Back in late January, the U.S. Commodities Futures Trading Commission (CFTC) filed a lawsuit in Massachusetts federal district court charging cryptocurrency issuer My Big Coin Pay Inc. and several individuals with commodity fraud and misappropriation of $6 million. At that time the judge in the case froze My Big Coin’s (MBC) assets along with those of company founders Randall Crater and Mark Gillespie along with other defendants.
The case goes to trial Thursday in Massachusetts and the defendants are arguing that the CFTC has no authority to regulate cryptocurrencies. Crater’s attorneys argue that the CFTC lacks authority over the company because cryptocurrencies are neither commodities nor a service that is traded using futures contracts.
Reuters cites Neal Kumar, an attorney at Willkie Farr & Gallagher, who explained that MBC may still lose because the Commodity Exchange Act defines services as commodities even if there are no futures contracts associated with them but that such contracts could be created in the future. Kumar said, “The argument that falls flat for [MBC] is that there needs be current or existing futures contracts. And that’s just not what statute says.”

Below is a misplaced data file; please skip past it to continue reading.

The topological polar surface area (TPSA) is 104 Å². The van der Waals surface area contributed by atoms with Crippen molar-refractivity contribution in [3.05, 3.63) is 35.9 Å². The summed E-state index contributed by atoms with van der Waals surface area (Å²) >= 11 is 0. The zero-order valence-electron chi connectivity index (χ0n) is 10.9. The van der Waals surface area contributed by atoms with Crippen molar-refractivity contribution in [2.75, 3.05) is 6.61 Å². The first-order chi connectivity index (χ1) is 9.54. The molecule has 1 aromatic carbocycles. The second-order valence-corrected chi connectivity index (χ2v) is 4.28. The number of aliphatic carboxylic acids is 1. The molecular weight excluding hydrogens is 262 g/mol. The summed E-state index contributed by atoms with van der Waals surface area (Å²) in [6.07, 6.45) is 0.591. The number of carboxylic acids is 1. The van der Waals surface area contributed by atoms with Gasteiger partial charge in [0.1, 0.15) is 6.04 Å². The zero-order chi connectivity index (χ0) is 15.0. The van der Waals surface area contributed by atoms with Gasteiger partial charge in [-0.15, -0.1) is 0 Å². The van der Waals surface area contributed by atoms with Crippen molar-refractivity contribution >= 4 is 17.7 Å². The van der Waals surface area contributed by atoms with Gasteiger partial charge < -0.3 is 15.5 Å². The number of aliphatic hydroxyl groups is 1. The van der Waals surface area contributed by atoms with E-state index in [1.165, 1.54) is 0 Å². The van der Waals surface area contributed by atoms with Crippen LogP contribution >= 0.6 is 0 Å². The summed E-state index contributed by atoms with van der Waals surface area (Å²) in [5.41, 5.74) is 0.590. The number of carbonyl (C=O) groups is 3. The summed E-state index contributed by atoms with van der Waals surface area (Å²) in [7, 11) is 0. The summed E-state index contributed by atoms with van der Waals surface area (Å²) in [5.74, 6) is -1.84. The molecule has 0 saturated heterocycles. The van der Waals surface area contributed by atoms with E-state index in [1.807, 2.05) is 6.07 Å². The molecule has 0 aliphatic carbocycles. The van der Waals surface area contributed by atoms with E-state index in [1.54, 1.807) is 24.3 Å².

The CFTC in 2015 declared virtual currencies to be a commodity and claimed investigatory power, including the authority to subpoena exchange operators. However the CFTC primarily concerns itself with professional commodity traders trading on spot exchanges, not small retail investors who are the most likely targets of fraudulent cryptocurrency offers. Bitcoin is the only cryptocurrency currently traded on futures markets.
If MBC prevails in court the CFTC’s regulatory authority over cryptocurrencies takes a major hit and may leave the U.S. Securities and Exchange Commission (SEC) as the federal agency with the most authority over cryptocurrencies. Just last week the SEC defined tokens such as those sold in initial coin offerings (ICOs) are securities and may be regulated by the SEC. Coins like bitcoin and MBC are not securities.
Either the CFTC prevails in court (and the inevitable appeals) or the Congress is going to have to give the SEC or the CFTC some other agency control over cryptocurrencies. In the CFTC’s complaint against MBC the agency alleges:
Defendants fraudulently solicited potential and existing MBC customers throughout the United States by making false and misleading claims and omissions about MBC’s value, usage, and trade status, and that MBC was backed by gold. Defendants also allegedly fraudulently solicited numerous customers in the District of Massachusetts, receiving in excess of $5 million from those customers. … As customers began to raise questions about their MBC accounts, Defendants attempted to conceal their fraud by issuing additional coins to customers and falsely representing that they had secured a deal with another exchange to trade MBC …. Defendants allegedly encouraged customers to refrain from redeeming their MBC holdings until MBC was active on this ‘new’ exchange.
The CFTC has announced eight cryptocurrency-related cases to date.